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29-07-2020 | Oncology | News | Article

ADT tied to reduced COVID-19 severity

medwireNews: Receipt of androgen deprivation therapy (ADT) may be associated with less severe COVID-19 outcomes, suggest data from New York City.

These findings follow three previous reports, one of which – from the Veneto region in northern Italy – indicated a link between ADT and reduced risk for SARS-CoV-2 infection, while the other two studies – from northern Italy and Finland – found no such association.

The investigators of the current study explain that “SARS-CoV-2 relies on surface expression of ACE2 and TMPRSS2 for cellular entry and replication in the respiratory epithelium,” and add that TMPRSS2 “is known to be regulated by androgens.”

Therefore, ADT “may theoretically reduce TMPRSS2 expression limiting SARS-CoV-2 cellular entry and preventing severe complications from COVID-19,” the team writes in a letter to the Annals of Oncology.

William Oh and colleagues, from the Icahn School of Medicine at Mount Sinai in New York, USA, queried the records at their institution to identify 58 men with prostate cancer who received a laboratory-confirmed diagnosis of COVID-19 between 1 March and 6 April, 2020.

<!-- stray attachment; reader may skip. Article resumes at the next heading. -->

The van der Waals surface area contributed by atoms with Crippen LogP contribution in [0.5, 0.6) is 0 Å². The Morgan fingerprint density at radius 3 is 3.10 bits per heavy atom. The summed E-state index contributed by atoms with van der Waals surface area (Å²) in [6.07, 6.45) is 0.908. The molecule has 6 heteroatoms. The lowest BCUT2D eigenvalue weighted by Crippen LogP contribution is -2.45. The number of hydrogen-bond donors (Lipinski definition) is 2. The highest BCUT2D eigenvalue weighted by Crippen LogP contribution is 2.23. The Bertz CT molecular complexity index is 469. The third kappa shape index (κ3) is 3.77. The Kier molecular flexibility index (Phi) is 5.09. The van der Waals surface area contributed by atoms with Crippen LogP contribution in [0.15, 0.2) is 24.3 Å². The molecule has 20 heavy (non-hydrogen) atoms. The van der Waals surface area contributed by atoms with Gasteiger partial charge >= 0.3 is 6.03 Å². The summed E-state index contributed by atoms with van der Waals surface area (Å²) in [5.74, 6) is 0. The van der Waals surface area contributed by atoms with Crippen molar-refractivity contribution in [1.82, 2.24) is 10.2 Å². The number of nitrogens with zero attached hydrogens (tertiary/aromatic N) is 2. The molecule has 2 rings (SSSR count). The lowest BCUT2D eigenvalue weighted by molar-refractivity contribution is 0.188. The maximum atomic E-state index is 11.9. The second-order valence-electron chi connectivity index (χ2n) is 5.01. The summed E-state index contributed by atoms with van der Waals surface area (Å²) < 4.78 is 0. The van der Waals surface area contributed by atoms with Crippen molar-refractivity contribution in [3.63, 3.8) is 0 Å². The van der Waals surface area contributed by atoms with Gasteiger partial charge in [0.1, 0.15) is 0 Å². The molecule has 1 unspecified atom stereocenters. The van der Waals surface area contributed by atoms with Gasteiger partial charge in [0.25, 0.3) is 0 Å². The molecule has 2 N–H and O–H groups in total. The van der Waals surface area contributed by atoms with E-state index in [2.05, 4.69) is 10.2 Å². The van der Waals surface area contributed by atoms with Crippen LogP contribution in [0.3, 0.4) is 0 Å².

Of these, 22 had received ADT, which was defined as treatment with a gonadotropin-releasing hormone analog or antagonist within 3 months and/or testosterone levels at or below 50 ng/dL within 6 months of the COVID-19 diagnosis.

After adjusting for age, cardiac disease, and pulmonary disease, receipt of ADT was associated with significantly reduced risks for hospitalization and the need for supplemental oxygen, at odds ratios (OR) of 0.23 and 0.26, respectively.

ADT use also appeared to reduce the risks for intubation (OR=0.31) and mortality (OR=0.37), but these associations did not reach statistical significance.

“Despite the limitations of a small sample size, our data supports the hypothesis that ADT may limit severe complications from COVID-19,” say Oh and co-authors, who “aim to develop a larger multi-institution dataset” to validate these findings.

And the team concludes: “Additionally, a prospective clinical trial is warranted to answer this important clinical question.”

medwireNews is an independent medical news service provided by Springer Healthcare. © 2020 Springer Healthcare part of the Springer Nature Group

29 July 2020: The coronavirus pandemic is affecting all healthcare professionals across the globe. Medicine Matters’ focus, in this difficult time, is the dissemination of the latest data to support you in your research and clinical practice, based on the scientific literature. We will update the information we provide on the site, as the data are published. However, please refer to your own professional and governmental guidelines for the latest guidance in your own country.

Ann Oncol 2020; doi:10.1016/j.annonc.2020.06.023

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